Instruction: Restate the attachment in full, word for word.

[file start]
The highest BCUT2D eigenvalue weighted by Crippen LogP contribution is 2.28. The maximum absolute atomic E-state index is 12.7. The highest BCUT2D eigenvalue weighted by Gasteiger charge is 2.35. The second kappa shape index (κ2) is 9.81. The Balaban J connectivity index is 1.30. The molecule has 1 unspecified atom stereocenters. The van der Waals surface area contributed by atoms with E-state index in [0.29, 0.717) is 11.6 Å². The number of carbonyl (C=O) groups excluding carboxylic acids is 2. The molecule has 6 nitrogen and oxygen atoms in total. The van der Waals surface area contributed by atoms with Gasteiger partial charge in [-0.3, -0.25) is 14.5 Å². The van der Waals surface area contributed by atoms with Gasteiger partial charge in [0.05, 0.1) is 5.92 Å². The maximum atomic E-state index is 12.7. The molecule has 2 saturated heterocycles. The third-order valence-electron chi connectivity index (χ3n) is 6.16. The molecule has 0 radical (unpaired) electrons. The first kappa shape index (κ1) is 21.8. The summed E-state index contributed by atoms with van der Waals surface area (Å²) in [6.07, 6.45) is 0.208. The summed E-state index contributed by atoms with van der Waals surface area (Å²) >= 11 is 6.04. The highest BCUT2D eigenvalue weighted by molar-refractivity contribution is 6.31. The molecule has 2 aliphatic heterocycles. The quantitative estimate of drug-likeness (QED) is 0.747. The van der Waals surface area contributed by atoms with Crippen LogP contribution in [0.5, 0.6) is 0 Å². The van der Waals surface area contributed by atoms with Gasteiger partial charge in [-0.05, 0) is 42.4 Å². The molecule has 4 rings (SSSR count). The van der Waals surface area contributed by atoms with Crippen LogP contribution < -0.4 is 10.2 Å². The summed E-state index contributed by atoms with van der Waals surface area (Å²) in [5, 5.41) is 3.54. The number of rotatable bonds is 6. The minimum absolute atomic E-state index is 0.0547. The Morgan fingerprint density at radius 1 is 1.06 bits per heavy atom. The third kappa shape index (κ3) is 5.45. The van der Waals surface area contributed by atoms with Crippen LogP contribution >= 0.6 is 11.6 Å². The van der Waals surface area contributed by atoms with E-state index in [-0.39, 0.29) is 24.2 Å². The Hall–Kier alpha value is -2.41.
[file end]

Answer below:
The highest BCUT2D eigenvalue weighted by Crippen LogP contribution is 2.28. The maximum absolute atomic E-state index is 12.7. The highest BCUT2D eigenvalue weighted by Gasteiger charge is 2.35. The second kappa shape index (κ2) is 9.81. The Balaban J connectivity index is 1.30. The molecule has 1 unspecified atom stereocenters. The van der Waals surface area contributed by atoms with E-state index in [0.29, 0.717) is 11.6 Å². The number of carbonyl (C=O) groups excluding carboxylic acids is 2. The molecule has 6 nitrogen and oxygen atoms in total. The van der Waals surface area contributed by atoms with Gasteiger partial charge in [-0.3, -0.25) is 14.5 Å². The van der Waals surface area contributed by atoms with Gasteiger partial charge in [0.05, 0.1) is 5.92 Å². The maximum atomic E-state index is 12.7. The molecule has 2 saturated heterocycles. The third-order valence-electron chi connectivity index (χ3n) is 6.16. The molecule has 0 radical (unpaired) electrons. The first kappa shape index (κ1) is 21.8. The summed E-state index contributed by atoms with van der Waals surface area (Å²) in [6.07, 6.45) is 0.208. The summed E-state index contributed by atoms with van der Waals surface area (Å²) >= 11 is 6.04. The highest BCUT2D eigenvalue weighted by molar-refractivity contribution is 6.31. The molecule has 2 aliphatic heterocycles. The quantitative estimate of drug-likeness (QED) is 0.747. The van der Waals surface area contributed by atoms with Crippen LogP contribution in [0.5, 0.6) is 0 Å². The van der Waals surface area contributed by atoms with Gasteiger partial charge in [-0.05, 0) is 42.4 Å². The molecule has 4 rings (SSSR count). The van der Waals surface area contributed by atoms with Crippen LogP contribution < -0.4 is 10.2 Å². The summed E-state index contributed by atoms with van der Waals surface area (Å²) in [5, 5.41) is 3.54. The number of rotatable bonds is 6. The minimum absolute atomic E-state index is 0.0547. The Morgan fingerprint density at radius 1 is 1.06 bits per heavy atom. The third kappa shape index (κ3) is 5.45. The van der Waals surface area contributed by atoms with Crippen LogP contribution >= 0.6 is 11.6 Å². The van der Waals surface area contributed by atoms with E-state index in [-0.39, 0.29) is 24.2 Å². The Hall–Kier alpha value is -2.41.